Just looked up the 13F. Heavy sector bet on oil using larger mid caps and banking sector bet using large caps. Nothing to see here. Down 5 pc this year. Figures. Still scratching head about 30pc annualized.

Bankster T Cubed's picture

Robertson quit after seeing the markets were, as evidenced by the 99-00 bubble run, broken

Stan D quiting after seeing GFS JPFM and the NYFFED taking the hindmost?


firstdivision's picture

Unwinding a $30B fund will cause some panic selling, unless the Fed is buying all the funds positions.

[EDIT] Guess it wasn't $30B like I heard reported on BBTV.[/EDIT]

ARW's picture

"...returns that had averaged 30 percent annually since 1986."




ZeroPower's picture

If its an avg i dont see why its so impossible.

Cerulean's picture

I think he's right. He should have done it years ago.

Why bother managing others people money when you're a billionnaire. Not worth the headache.

Is it greed?

The cleverest of the lot was the guy who took over from Peter Lynch at Magellan, rode the dot com bull market, pocketed $500 millions for himself and then got out to manage his own money.


redpill's picture

Not greed.  At some point people pour so much of their life into their work that it defines them, and without the grind they no longer know what to do with themselves.  They give up hobbies and leisure thinking they can enjoy them later, only to find that by stripping them out of their life they entirely forget how to relax and enjoy life.  In retirement they become a borderline OCD shell of a human being fidgiting about and driving their spouses insane.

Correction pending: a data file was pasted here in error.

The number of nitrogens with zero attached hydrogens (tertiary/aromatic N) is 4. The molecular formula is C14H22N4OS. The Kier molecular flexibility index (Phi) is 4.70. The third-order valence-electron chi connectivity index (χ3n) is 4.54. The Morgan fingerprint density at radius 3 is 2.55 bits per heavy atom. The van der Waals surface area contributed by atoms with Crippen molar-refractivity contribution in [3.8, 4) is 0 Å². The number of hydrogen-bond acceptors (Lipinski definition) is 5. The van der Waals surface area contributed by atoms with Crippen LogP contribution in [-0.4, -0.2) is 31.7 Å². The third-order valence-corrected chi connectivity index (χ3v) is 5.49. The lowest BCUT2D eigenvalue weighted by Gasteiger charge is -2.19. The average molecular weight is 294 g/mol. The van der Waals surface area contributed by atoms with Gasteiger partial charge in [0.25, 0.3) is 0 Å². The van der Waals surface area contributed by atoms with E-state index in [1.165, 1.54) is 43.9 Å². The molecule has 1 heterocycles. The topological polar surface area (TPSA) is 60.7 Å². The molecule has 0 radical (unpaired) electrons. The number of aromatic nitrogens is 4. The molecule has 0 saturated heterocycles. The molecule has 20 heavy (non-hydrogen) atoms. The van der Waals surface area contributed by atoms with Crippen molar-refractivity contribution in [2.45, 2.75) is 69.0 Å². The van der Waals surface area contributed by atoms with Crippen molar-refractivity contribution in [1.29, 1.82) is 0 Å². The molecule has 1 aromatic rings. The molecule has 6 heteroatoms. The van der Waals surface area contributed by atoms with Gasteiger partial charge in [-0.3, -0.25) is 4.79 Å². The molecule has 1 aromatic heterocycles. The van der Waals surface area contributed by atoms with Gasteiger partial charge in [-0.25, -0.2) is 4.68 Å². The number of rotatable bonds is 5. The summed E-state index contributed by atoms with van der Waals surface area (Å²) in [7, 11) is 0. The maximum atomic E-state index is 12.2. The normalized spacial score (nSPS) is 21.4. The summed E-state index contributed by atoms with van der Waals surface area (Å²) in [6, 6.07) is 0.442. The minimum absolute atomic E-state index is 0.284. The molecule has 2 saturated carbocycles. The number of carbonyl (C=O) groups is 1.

"Battle not with monsters, les ye become a monster, and if you gaze into the abyss, the abyss gazes also into you."

Young's picture

It's not (only) the money, it's the game. If you don't love the game anymore, why bother?

Dr. Copper's picture

Right, because the retail investor really a) tries to and b) expects to achieve a 30% return every year.  Give me a fuckin break.

Nihilarian's picture

? And yet we had a housing bubble. History repeatedly demonstrates that retail investors always try to (vainly) and expect (naively) such returns, holmes.

HedgeFundManager's picture

Whatever, Goldman Sachs made money 100% of the time in the first quarter. Druckenmiller ain't shiat.  :-)

firstdivision's picture

If only Druckenmiller had that direct line to the Feds, Treasury, and Oval Office like JPM and GS.